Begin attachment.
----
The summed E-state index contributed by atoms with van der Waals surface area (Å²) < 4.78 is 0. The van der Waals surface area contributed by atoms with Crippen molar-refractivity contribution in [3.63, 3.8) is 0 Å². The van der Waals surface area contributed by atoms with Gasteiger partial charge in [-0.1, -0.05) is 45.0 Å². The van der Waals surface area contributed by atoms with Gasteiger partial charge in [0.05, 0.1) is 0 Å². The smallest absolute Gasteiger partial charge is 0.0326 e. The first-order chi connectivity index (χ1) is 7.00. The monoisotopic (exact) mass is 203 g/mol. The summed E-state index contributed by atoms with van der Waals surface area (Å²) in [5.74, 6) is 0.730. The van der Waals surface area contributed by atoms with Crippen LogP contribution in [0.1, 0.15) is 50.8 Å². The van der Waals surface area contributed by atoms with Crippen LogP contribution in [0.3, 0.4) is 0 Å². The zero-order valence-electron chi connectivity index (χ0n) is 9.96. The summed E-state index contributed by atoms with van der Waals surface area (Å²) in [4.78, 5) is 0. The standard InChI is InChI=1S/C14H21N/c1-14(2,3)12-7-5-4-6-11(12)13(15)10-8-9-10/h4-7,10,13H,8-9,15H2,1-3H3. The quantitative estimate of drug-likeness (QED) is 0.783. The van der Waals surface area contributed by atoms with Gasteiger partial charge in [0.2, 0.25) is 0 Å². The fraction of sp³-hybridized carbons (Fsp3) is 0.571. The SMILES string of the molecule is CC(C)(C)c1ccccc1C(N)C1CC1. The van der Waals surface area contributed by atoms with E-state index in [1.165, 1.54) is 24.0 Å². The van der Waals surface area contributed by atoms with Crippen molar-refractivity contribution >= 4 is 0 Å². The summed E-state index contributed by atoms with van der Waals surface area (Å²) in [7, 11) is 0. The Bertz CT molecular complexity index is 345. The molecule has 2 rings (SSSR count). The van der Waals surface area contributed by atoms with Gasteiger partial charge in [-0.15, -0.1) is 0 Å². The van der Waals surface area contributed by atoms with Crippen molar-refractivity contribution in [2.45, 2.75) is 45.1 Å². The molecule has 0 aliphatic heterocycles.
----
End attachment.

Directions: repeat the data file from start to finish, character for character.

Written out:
The summed E-state index contributed by atoms with van der Waals surface area (Å²) < 4.78 is 0. The van der Waals surface area contributed by atoms with Crippen molar-refractivity contribution in [3.63, 3.8) is 0 Å². The van der Waals surface area contributed by atoms with Gasteiger partial charge in [-0.1, -0.05) is 45.0 Å². The van der Waals surface area contributed by atoms with Gasteiger partial charge in [0.05, 0.1) is 0 Å². The smallest absolute Gasteiger partial charge is 0.0326 e. The first-order chi connectivity index (χ1) is 7.00. The monoisotopic (exact) mass is 203 g/mol. The summed E-state index contributed by atoms with van der Waals surface area (Å²) in [5.74, 6) is 0.730. The van der Waals surface area contributed by atoms with Crippen LogP contribution in [0.1, 0.15) is 50.8 Å². The van der Waals surface area contributed by atoms with Crippen LogP contribution in [0.3, 0.4) is 0 Å². The zero-order valence-electron chi connectivity index (χ0n) is 9.96. The summed E-state index contributed by atoms with van der Waals surface area (Å²) in [4.78, 5) is 0. The standard InChI is InChI=1S/C14H21N/c1-14(2,3)12-7-5-4-6-11(12)13(15)10-8-9-10/h4-7,10,13H,8-9,15H2,1-3H3. The quantitative estimate of drug-likeness (QED) is 0.783. The van der Waals surface area contributed by atoms with Gasteiger partial charge in [0.2, 0.25) is 0 Å². The fraction of sp³-hybridized carbons (Fsp3) is 0.571. The SMILES string of the molecule is CC(C)(C)c1ccccc1C(N)C1CC1. The van der Waals surface area contributed by atoms with E-state index in [1.165, 1.54) is 24.0 Å². The van der Waals surface area contributed by atoms with Crippen molar-refractivity contribution >= 4 is 0 Å². The summed E-state index contributed by atoms with van der Waals surface area (Å²) in [7, 11) is 0. The Bertz CT molecular complexity index is 345. The molecule has 2 rings (SSSR count). The van der Waals surface area contributed by atoms with Gasteiger partial charge in [-0.15, -0.1) is 0 Å². The van der Waals surface area contributed by atoms with Crippen molar-refractivity contribution in [2.45, 2.75) is 45.1 Å². The molecule has 0 aliphatic heterocycles.